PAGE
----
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  • Sara Thompson

Candy Heart Reactions

By Sara Thompson

Image credit, Scott Ehardt, Wikimedia Commons.

Special to the Enterprise


Most people are familiar with mixing vinegar and baking soda to get a reaction, but what would happen if we added candy hearts to each of those ingredients? In this first experiment, you will need a tray for any spillage, three containers (bowl, cup, etc.), vinegar, water, baking soda, and candy hearts.

Put ½ Cup of vinegar in one container. Pour another ½ Cup of water in another. In the last one mix ½ C water with ¾-1 teaspoon of baking soda, stir until dissolved. Place a candy heart into each of the containers and observe what happens.

The candy hearts in the vinegar and plain water will begin to dissolve, eventually, but not much else will happen. The candy heart in the baking soda-water solution will fizzle a bit and show more signs of a reaction. This brings us to the next experiment, what in the candy heart is reacting to the baking soda-water solution?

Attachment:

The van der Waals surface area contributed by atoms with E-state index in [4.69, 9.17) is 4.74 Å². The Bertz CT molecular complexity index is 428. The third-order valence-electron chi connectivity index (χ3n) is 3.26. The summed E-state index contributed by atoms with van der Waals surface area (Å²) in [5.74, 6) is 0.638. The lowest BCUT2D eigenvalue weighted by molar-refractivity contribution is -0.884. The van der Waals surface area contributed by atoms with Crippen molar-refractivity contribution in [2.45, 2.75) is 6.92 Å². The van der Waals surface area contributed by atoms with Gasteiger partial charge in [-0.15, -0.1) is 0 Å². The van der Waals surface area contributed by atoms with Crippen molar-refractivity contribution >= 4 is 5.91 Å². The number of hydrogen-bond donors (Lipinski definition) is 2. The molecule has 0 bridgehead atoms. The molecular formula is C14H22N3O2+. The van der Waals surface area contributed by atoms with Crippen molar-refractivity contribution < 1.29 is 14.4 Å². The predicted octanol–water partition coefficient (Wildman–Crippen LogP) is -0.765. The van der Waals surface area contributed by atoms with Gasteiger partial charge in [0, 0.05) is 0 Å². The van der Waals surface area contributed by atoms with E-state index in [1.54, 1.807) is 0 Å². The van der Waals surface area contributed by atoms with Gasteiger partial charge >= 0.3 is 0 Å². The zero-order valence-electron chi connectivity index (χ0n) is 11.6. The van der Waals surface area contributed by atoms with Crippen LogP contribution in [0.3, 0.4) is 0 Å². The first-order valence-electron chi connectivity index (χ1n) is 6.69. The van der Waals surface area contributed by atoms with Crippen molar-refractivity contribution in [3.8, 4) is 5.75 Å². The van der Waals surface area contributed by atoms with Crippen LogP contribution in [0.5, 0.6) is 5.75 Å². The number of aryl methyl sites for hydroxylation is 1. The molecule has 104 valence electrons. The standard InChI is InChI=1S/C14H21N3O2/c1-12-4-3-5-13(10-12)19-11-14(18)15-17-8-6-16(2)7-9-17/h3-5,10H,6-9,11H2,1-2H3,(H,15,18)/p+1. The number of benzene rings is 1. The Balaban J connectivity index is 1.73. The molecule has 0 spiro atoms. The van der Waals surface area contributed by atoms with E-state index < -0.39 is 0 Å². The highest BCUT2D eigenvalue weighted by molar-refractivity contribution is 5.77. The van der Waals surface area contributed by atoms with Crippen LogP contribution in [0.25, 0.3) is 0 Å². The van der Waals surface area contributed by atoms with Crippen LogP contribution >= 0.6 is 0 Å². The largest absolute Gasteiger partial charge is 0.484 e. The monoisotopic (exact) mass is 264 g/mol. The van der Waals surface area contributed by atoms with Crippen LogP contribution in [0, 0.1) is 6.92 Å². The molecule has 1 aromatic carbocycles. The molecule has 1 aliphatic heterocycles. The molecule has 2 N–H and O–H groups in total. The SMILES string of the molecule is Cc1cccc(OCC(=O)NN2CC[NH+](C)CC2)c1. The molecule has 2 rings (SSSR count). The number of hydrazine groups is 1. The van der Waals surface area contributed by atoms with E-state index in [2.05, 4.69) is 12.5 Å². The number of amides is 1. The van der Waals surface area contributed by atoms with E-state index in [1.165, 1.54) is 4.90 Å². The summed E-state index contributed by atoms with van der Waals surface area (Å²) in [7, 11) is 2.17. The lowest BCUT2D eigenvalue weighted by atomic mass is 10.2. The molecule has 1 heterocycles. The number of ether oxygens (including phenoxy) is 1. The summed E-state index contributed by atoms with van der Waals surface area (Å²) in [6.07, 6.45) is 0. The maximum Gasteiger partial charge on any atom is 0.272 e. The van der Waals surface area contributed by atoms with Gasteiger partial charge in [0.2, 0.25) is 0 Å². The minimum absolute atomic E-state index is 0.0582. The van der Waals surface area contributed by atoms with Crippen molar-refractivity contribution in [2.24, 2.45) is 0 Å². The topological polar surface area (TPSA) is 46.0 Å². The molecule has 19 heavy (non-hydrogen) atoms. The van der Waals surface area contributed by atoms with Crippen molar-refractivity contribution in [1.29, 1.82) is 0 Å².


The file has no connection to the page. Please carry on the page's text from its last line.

For this one you will need small containers (cups, bowls, cupcake tin, etc.), baking soda, and any other ingredients found in candy hearts. The ingredient list is sugar, corn syrup, dextrose, glycerin, gelatin, citric acid, tragacanth gum, and food dyes. Because not all of these are readily available, the suggested ingredients are sugar, corn syrup, citric acid (lemon juice will work), food coloring, and water.

In each container, add around ¼ Cup of water. Leave one container as just plain water as a control. In another add a few drops of food coloring of your choice. In the others add 1 teaspoon of the other ingredients you have, stir until dissolved. Predict what you think might happen if you add baking soda to the solutions. Once you have made your predictions, add ½ teaspoon of baking soda to each container and watch what happens. Was your prediction correct?

The baking soda should have reacted with citric acid or lemon juice. Baking soda is a basic and the citric acid or lemon juice is an acid, so the two will react creating bubbles and fizz. The same thing happens when you add baking soda to vinegar. All the other ingredients of water, food coloring, sugar, etc are either not acidic or not acidic enough to cause a reaction.

As always, we recommend doing these home experiments with an adult present. And because this one has a fizzy element, place the experiment on a tray for easy clean up. Have fun!


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